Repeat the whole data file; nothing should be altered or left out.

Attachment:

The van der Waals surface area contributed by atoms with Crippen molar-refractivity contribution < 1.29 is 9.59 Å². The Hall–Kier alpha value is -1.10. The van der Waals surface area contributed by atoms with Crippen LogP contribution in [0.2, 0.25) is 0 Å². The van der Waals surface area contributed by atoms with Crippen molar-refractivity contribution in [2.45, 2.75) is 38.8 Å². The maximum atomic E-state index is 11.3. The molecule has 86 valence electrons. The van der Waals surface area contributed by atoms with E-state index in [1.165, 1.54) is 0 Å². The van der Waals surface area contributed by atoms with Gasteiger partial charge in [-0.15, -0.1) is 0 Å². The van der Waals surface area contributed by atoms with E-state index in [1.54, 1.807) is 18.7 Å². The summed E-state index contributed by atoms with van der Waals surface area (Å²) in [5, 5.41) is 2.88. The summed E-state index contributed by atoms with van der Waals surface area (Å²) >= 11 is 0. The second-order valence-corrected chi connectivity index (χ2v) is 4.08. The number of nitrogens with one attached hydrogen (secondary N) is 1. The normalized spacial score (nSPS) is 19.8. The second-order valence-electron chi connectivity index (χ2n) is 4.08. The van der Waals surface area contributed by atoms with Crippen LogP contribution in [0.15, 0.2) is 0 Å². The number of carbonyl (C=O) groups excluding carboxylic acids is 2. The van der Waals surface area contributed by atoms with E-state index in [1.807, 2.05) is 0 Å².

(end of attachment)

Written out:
The van der Waals surface area contributed by atoms with Crippen molar-refractivity contribution < 1.29 is 9.59 Å². The Hall–Kier alpha value is -1.10. The van der Waals surface area contributed by atoms with Crippen LogP contribution in [0.2, 0.25) is 0 Å². The van der Waals surface area contributed by atoms with Crippen molar-refractivity contribution in [2.45, 2.75) is 38.8 Å². The maximum atomic E-state index is 11.3. The molecule has 86 valence electrons. The van der Waals surface area contributed by atoms with E-state index in [1.165, 1.54) is 0 Å². The van der Waals surface area contributed by atoms with Gasteiger partial charge in [-0.15, -0.1) is 0 Å². The van der Waals surface area contributed by atoms with E-state index in [1.54, 1.807) is 18.7 Å². The summed E-state index contributed by atoms with van der Waals surface area (Å²) in [5, 5.41) is 2.88. The summed E-state index contributed by atoms with van der Waals surface area (Å²) >= 11 is 0. The second-order valence-corrected chi connectivity index (χ2v) is 4.08. The number of nitrogens with one attached hydrogen (secondary N) is 1. The normalized spacial score (nSPS) is 19.8. The second-order valence-electron chi connectivity index (χ2n) is 4.08. The van der Waals surface area contributed by atoms with Crippen LogP contribution in [0.15, 0.2) is 0 Å². The number of carbonyl (C=O) groups excluding carboxylic acids is 2. The van der Waals surface area contributed by atoms with E-state index in [1.807, 2.05) is 0 Å².